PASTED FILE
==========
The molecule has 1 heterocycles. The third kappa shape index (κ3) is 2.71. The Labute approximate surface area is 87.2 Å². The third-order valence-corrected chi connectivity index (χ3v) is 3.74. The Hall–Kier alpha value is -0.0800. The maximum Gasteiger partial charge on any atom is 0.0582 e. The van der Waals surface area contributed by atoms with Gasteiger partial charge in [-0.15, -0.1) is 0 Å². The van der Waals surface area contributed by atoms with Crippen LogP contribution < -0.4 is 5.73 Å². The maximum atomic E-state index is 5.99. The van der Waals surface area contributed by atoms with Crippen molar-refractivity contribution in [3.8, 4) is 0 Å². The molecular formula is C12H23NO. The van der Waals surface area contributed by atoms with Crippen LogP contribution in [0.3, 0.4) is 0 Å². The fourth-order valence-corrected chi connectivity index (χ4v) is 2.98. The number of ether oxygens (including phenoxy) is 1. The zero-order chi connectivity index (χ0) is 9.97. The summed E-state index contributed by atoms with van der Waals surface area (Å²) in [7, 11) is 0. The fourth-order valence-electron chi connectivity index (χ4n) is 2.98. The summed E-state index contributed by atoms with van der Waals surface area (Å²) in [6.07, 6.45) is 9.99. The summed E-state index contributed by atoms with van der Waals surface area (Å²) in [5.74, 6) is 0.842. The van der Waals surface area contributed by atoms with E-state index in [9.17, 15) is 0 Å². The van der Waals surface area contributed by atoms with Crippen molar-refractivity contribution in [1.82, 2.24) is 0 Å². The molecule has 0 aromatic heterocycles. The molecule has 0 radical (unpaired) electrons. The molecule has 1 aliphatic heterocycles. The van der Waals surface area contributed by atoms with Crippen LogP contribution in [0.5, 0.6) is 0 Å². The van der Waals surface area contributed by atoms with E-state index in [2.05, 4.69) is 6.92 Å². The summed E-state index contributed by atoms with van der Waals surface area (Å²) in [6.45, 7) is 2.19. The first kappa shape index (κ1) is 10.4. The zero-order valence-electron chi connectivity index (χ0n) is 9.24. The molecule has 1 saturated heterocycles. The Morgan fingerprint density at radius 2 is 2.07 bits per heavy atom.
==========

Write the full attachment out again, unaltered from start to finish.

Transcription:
The molecule has 1 heterocycles. The third kappa shape index (κ3) is 2.71. The Labute approximate surface area is 87.2 Å². The third-order valence-corrected chi connectivity index (χ3v) is 3.74. The Hall–Kier alpha value is -0.0800. The maximum Gasteiger partial charge on any atom is 0.0582 e. The van der Waals surface area contributed by atoms with Gasteiger partial charge in [-0.15, -0.1) is 0 Å². The van der Waals surface area contributed by atoms with Crippen LogP contribution < -0.4 is 5.73 Å². The maximum atomic E-state index is 5.99. The van der Waals surface area contributed by atoms with Crippen molar-refractivity contribution in [3.8, 4) is 0 Å². The molecular formula is C12H23NO. The van der Waals surface area contributed by atoms with Crippen LogP contribution in [0.3, 0.4) is 0 Å². The fourth-order valence-corrected chi connectivity index (χ4v) is 2.98. The number of ether oxygens (including phenoxy) is 1. The zero-order chi connectivity index (χ0) is 9.97. The summed E-state index contributed by atoms with van der Waals surface area (Å²) in [7, 11) is 0. The fourth-order valence-electron chi connectivity index (χ4n) is 2.98. The summed E-state index contributed by atoms with van der Waals surface area (Å²) in [6.07, 6.45) is 9.99. The summed E-state index contributed by atoms with van der Waals surface area (Å²) in [5.74, 6) is 0.842. The van der Waals surface area contributed by atoms with E-state index in [9.17, 15) is 0 Å². The van der Waals surface area contributed by atoms with Crippen molar-refractivity contribution in [1.82, 2.24) is 0 Å². The molecule has 0 aromatic heterocycles. The molecule has 0 radical (unpaired) electrons. The molecule has 1 aliphatic heterocycles. The van der Waals surface area contributed by atoms with Crippen LogP contribution in [0.5, 0.6) is 0 Å². The van der Waals surface area contributed by atoms with E-state index in [2.05, 4.69) is 6.92 Å². The summed E-state index contributed by atoms with van der Waals surface area (Å²) in [6.45, 7) is 2.19. The first kappa shape index (κ1) is 10.4. The zero-order valence-electron chi connectivity index (χ0n) is 9.24. The molecule has 1 saturated heterocycles. The Morgan fingerprint density at radius 2 is 2.07 bits per heavy atom.